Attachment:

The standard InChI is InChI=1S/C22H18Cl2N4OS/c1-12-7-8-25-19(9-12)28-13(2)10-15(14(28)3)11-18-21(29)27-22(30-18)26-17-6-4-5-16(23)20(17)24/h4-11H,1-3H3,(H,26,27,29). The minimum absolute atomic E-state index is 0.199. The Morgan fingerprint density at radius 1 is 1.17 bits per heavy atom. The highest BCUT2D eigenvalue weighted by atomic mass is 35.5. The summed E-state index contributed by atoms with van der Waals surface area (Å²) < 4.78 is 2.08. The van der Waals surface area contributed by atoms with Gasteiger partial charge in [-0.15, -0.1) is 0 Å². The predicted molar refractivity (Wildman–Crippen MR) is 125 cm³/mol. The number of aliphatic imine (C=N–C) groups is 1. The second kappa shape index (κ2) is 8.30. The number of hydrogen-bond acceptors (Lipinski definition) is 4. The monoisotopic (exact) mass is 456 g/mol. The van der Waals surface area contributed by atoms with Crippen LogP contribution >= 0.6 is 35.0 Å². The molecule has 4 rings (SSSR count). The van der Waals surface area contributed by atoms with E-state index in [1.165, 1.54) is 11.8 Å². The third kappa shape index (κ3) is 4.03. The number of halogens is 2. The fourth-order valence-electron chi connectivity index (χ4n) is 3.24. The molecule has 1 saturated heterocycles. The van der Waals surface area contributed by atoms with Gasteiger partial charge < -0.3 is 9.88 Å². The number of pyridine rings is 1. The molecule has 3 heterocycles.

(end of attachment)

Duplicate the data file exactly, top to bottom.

The standard InChI is InChI=1S/C22H18Cl2N4OS/c1-12-7-8-25-19(9-12)28-13(2)10-15(14(28)3)11-18-21(29)27-22(30-18)26-17-6-4-5-16(23)20(17)24/h4-11H,1-3H3,(H,26,27,29). The minimum absolute atomic E-state index is 0.199. The Morgan fingerprint density at radius 1 is 1.17 bits per heavy atom. The highest BCUT2D eigenvalue weighted by atomic mass is 35.5. The summed E-state index contributed by atoms with van der Waals surface area (Å²) < 4.78 is 2.08. The van der Waals surface area contributed by atoms with Gasteiger partial charge in [-0.15, -0.1) is 0 Å². The predicted molar refractivity (Wildman–Crippen MR) is 125 cm³/mol. The number of aliphatic imine (C=N–C) groups is 1. The second kappa shape index (κ2) is 8.30. The number of hydrogen-bond acceptors (Lipinski definition) is 4. The monoisotopic (exact) mass is 456 g/mol. The van der Waals surface area contributed by atoms with Crippen LogP contribution >= 0.6 is 35.0 Å². The molecule has 4 rings (SSSR count). The van der Waals surface area contributed by atoms with E-state index in [1.165, 1.54) is 11.8 Å². The third kappa shape index (κ3) is 4.03. The number of halogens is 2. The fourth-order valence-electron chi connectivity index (χ4n) is 3.24. The molecule has 1 saturated heterocycles. The van der Waals surface area contributed by atoms with Gasteiger partial charge < -0.3 is 9.88 Å². The number of pyridine rings is 1. The molecule has 3 heterocycles.